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Red Sox notebook

The old hidden-ball trick

Club can't locate symbol of Series

The ball. Where's the darned ball?

Here we go again.

We last saw the official championship souvenir in Jason Varitek's back pocket after the final out when the Red Sox wrapped up the World Series Sunday in Game 4 at Denver.

"I gave it to Pap [Jonathan Papelbon]," Varitek said yesterday. "It's out of my hands."

Efforts to reach Papelbon - who appeared last night on "The Late Show with David Letterman" - were unsuccessful, but his agent, Sam Levinson, told the Associated Press that the closer has no idea where the ball is.

Sox vice president Charles Steinberg said he knew only what he'd read: that Varitek put the ball in his pocket.

"I guess we'll have another story line as we head into November," Steinberg said. "I don't know where the ball is. I haven't heard anything about it."

Another Sox employee said, "I thought Tek had it. I thought he was going to give it to the team. Why would he give it to Pap?"

After the Red Sox swept the Cardinals in the 2004 World Series at St. Louis, first baseman Doug Mientkiewicz secured the final out of Game 4 from Keith Foulke and didn't hand it over until much public scrutiny and a sparring match with Sox CEO Larry Lucchino. Mientkiewicz contended it was his intention to present the ball to the Hall of Fame. He eventually did.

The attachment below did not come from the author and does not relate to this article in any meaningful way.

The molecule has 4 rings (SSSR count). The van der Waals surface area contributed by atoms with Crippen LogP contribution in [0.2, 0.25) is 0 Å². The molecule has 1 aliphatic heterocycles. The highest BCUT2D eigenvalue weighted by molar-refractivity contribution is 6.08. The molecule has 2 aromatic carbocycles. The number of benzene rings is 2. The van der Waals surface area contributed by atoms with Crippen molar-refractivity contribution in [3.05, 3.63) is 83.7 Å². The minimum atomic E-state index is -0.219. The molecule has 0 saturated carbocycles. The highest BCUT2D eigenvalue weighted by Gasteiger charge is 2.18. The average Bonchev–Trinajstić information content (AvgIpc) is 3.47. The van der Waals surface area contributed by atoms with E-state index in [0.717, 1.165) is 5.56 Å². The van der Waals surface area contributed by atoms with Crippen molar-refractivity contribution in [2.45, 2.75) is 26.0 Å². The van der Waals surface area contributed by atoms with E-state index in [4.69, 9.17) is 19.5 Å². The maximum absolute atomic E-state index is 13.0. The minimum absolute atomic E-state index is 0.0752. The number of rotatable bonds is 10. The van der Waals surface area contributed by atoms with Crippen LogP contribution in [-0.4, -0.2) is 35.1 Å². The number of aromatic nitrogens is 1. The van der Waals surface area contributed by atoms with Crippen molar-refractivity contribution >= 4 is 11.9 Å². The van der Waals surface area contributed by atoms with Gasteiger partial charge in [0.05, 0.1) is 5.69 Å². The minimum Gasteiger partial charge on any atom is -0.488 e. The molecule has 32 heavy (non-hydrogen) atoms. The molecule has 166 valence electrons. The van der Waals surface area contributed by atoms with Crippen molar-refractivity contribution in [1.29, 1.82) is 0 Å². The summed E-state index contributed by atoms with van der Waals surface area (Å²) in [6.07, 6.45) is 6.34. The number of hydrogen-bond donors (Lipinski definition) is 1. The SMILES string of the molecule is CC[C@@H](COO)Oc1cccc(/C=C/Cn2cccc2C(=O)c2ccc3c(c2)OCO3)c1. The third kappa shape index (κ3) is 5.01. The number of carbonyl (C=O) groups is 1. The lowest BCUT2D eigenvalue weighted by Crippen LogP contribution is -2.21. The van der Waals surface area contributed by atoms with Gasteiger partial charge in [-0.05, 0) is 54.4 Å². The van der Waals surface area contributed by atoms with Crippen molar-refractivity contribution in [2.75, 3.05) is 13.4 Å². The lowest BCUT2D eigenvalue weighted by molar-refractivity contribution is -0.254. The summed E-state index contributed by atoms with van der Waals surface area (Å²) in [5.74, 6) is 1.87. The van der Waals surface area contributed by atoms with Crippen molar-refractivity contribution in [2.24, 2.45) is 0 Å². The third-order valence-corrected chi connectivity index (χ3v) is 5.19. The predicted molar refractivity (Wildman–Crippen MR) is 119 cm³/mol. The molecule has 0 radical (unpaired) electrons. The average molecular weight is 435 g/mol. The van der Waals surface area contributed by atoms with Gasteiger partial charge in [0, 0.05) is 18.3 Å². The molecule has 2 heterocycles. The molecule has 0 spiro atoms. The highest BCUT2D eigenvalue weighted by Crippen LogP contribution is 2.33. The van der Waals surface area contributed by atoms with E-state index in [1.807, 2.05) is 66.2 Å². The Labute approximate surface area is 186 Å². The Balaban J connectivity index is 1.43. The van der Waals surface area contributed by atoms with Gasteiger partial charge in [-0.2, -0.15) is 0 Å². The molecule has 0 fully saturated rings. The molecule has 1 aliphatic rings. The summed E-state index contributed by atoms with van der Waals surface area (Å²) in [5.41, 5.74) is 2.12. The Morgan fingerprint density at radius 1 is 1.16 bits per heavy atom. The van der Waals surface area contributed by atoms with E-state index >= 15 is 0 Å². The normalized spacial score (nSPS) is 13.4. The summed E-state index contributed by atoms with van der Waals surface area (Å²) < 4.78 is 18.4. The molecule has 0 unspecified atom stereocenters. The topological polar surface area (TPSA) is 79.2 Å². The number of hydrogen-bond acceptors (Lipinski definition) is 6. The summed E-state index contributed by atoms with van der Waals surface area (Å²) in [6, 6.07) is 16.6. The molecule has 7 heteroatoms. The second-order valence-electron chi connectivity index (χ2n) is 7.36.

This year the game ball was not among the items listed to be collected for the Hall to display in Cooperstown.

Did Papelbon lose the ball while performing his "Riverdance"?

Looks like Ballgate lives.

Vote from Varitek

The Sox will conduct contract discussions with Mike Lowell and Curt Schilling next week while Theo Epstein is in Orlando, Fla., for the general managers' meetings. Varitek is all for keeping both.

"It went from a World Series parade to a Mike Lowell parade," said Varitek as he packed his belongings in the Sox clubhouse. "It really did, but in a fun way. Mike has been such a special teammate to play with."

Asked whether he felt Alex Rodriguez would be a good fit if Lowell isn't re-signed, Varitek paused for a moment. "You guys are putting me in a tough spot," he said. "I know Mike does [fit in]. That's the only way I can answer it. Mike's a great player. He was even better this year. I can say that."

Like Rodriguez, Varitek is a Scott Boras client. Boras has often used his clients to recruit. Varitek doesn't know whether Boras would ask him to recruit A-Rod to Boston.